Heilman’s chapter dealing with Munkács is riveting, and never before has the story been told in print. By “story,” I have in mind the life of R. Baruch (Boruchel) Rabinowitz, the rebbe of Munkács, who did what is almost unheard of, namely, giving up his “rebbeship.” Freed from this role, he was able to become more “modern” and publicly abandon the anti-Zionism so much associated with his father-in-law, R. Hayyim Eleazar Shapira, his predecessor as rebbe of Munkács. While living as a rabbi in Brazil (the “chief rabbi” of São Paulo), he even acceded to his new wife’s wishes to get a dog (which he himself walked). He read widely in secular literature, earned a university degree in philosophy and psychology, and taught philosophy at the University of São Paulo. (p. 51).

While some have seen the Holocaust as changing R. Baruch’s outlook, it appears that this is not entirely the case. As Heilman informs us (p. 44), during the Munkácser Rebbe’s famous 1930 trip to the Land of Israel, in which R. Baruch the future son-in-law accompanied him, R. Baruch snuck out at night to meet secretly with R. Yaakov Moshe Charlop, the leading follower of R. Kook. (Heilman refers to R. Charlop as head of Yeshivat Merkaz ha-Rav, but that would only happen after R. Kook’s death.) This shows that already in his youth he had a much broader perspective than his future father-in-law.

By the time his metamorphosis is complete, it appears that R. Baruch should be categorized as a Religious Zionist – or perhaps even a Modern Orthodox – rabbi. There is a picture in the book of him with Ben Gurion. Unfortunately, Heilman does not identify the other rabbi in the picture – R. Shlomo Goren. Here is another picture of R. Baruch in the Sinai desert after the 1967 war.[5]

Because R. Baruch had given up the role of rebbe, this meant that it was to pass to his son. Yet R. Baruch did not seem too happy about this and appears to have never regarded it as a real option, as he did not raise any of his sons to become a rebbe. Heilman does a wonderful job describing how it came to pass that the young Moshe Leib became the rebbe. The story he tells is also one of great sadness, of a deep human tragedy, as in the end there was a complete break between R. Baruch and three of his children from his first marriage (which includes the current Munkácser Rebbe), even to the extent of R. Baruch forbidding them to attend his funeral or to say Kaddish for him. (You can see R. Baruch's letter here.)  Is there anything more tragic for a family than this?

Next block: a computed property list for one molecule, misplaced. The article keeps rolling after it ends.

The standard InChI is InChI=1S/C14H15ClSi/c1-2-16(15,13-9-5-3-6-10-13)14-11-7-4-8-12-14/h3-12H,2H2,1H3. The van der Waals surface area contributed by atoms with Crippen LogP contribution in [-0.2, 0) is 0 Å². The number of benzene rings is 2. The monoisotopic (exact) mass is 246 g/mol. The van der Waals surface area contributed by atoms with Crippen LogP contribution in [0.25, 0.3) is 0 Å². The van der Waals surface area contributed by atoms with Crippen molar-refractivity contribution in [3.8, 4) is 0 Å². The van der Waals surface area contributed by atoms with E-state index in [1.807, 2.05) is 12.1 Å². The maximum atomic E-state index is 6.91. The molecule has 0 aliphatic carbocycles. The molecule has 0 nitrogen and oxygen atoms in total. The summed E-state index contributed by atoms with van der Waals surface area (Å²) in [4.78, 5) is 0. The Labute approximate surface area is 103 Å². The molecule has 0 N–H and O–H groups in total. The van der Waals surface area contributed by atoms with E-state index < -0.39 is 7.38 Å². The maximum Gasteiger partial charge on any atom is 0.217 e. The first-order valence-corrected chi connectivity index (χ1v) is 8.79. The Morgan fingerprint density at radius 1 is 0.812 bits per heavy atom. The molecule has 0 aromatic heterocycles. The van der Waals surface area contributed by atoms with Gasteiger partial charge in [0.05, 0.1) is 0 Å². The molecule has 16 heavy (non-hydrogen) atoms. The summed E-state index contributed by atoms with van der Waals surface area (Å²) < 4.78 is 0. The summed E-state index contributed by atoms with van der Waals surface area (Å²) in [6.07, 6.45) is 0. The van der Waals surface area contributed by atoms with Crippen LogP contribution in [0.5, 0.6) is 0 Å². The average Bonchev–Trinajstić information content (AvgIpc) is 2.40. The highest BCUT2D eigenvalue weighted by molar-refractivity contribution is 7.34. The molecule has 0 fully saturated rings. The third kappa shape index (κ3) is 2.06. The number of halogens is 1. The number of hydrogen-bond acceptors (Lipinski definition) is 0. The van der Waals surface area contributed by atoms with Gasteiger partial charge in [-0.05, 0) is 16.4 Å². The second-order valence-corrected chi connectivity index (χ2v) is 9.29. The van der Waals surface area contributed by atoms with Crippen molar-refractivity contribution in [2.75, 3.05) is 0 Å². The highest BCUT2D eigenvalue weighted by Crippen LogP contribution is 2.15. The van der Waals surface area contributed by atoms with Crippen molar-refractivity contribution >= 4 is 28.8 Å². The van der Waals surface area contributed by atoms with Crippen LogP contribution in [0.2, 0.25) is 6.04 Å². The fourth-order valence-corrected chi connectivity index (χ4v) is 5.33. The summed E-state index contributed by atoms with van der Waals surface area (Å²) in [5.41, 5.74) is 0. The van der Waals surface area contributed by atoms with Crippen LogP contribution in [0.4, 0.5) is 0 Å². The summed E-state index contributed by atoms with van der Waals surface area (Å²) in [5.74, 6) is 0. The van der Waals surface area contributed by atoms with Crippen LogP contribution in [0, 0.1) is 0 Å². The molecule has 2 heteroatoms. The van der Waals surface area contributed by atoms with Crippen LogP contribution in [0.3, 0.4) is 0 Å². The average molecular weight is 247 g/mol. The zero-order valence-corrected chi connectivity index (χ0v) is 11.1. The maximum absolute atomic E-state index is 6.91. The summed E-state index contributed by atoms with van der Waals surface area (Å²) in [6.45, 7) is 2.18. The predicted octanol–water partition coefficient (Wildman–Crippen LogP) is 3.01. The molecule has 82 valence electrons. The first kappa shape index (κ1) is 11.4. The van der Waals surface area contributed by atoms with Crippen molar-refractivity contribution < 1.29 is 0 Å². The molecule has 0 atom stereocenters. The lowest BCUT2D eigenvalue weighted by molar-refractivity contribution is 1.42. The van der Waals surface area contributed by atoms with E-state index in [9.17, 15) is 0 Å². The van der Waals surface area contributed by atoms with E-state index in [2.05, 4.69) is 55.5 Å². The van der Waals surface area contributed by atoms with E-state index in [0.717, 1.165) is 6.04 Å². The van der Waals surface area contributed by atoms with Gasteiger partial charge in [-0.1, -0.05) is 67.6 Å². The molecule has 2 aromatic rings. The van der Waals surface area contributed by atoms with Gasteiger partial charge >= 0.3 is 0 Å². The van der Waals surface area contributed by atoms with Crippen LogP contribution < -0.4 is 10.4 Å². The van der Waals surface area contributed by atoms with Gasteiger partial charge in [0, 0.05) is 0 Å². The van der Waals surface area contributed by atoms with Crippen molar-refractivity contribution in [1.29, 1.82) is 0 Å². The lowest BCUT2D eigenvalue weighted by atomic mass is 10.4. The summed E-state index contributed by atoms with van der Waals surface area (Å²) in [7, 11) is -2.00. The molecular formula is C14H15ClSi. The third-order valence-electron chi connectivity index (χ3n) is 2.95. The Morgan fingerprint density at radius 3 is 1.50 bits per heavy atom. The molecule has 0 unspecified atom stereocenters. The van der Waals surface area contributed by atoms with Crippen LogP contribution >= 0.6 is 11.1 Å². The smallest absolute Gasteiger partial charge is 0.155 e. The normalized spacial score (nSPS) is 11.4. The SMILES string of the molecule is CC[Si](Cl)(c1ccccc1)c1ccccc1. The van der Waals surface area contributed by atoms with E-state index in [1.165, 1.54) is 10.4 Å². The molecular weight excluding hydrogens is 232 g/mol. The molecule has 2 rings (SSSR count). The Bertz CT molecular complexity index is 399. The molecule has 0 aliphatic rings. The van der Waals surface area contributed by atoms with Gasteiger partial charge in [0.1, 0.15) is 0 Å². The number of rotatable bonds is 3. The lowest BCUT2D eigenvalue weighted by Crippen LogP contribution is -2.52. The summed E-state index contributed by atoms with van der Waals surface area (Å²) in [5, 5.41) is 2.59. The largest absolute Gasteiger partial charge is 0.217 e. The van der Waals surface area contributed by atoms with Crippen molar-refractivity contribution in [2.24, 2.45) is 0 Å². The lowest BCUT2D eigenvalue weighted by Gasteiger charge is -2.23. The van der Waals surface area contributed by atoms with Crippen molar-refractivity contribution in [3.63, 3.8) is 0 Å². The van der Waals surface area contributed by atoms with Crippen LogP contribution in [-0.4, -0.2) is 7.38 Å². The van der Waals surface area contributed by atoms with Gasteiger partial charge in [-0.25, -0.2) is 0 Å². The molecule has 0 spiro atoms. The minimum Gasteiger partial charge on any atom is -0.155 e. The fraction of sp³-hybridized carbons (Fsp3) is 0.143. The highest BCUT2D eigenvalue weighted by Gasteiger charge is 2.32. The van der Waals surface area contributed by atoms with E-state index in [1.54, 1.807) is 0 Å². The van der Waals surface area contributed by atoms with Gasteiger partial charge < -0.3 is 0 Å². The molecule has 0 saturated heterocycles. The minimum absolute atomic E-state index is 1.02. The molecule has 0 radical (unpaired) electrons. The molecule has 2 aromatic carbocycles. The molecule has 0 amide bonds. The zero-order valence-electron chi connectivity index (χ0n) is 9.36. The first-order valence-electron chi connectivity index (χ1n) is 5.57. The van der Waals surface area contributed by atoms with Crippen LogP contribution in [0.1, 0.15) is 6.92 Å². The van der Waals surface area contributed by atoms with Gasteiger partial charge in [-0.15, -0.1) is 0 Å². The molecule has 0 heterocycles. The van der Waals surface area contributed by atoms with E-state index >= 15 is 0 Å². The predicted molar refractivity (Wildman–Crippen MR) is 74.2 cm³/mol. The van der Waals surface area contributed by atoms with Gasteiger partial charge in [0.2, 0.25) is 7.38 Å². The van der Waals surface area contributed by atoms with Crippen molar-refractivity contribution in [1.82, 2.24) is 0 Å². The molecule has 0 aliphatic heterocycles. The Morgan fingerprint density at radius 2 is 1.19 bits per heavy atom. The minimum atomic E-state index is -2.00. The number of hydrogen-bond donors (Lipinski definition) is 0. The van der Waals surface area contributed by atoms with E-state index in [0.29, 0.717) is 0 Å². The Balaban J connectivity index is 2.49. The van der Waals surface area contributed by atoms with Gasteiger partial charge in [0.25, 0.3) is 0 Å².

While it is often stated that the hasidim rejected R. Baruch because he became a Zionist, the truth is that he rejected them, in that he chose not to continue as the rebbe. The bitter and public break with his children was a real family tragedy, but it is difficult to read the book and not conclude that the fault for this lay in R. Baruch’s unresolved issues – Heilman speaks of “Oedipal overtones” (p. 63) – seen most vividly in R. Baruch’s shocking behavior at R. Moshe Leib’s wedding. The result of all this is that R. Baruch has been completely erased from Munkács history and has no significance to the movement. When a book with his approbation is reprinted, such as R. Joseph Lustig’s Amudei Esh le-Veit Yosef, it is not surprising that the approbation is removed. Here is the title page of the edition with the approbation removed.

Despite the family tragedy, it must be said that R. Baruch’s son and successor, R. Moshe Leib, has been remarkably successful in leading a revival of the dynasty. He has also played a role in wider Jewish affairs, both publicly and behind the scenes, and is a fine example of what a successful rebbe can be.

Let me add a few more points about R. Baruch that are not mentioned in Heilman’s book. One might have assumed that as R. Baruch became more modern he would distance himself from his father-in-law, a man very much identified with extremism. But that did not happen. Until the end of his life he continued to display awe for R. Hayyim Eleazar Shapira. In Binat Nevonim (2012 ed.) pp. 153-154, he defends R. Shapira against the accusation that he was a “ba’al machloket.” What about his well-known attacks against the Religious Zionists and those non-Zionist Orthodox who wished to go on aliyah intending to work the land?[6] R. Baruch explains, very unconvincingly, that R. Shapira reacted the way he did because he hoped that the Messiah would soon arrive and people would then be able to immigrate to the Land of Israel without confronting any irreligiosity. R. Baruch’s own opinion comes a few pages later, p. 157, where he writes that the ingathering of Jews, including non-religious, to the Land of Israel is a fulfillment of biblical prophecy. Only later will God send His Holy Spirit to purify the people from all of its sins, and then He will send the Messiah. Such a perspective is very much at odds with what R. Shapira advocated.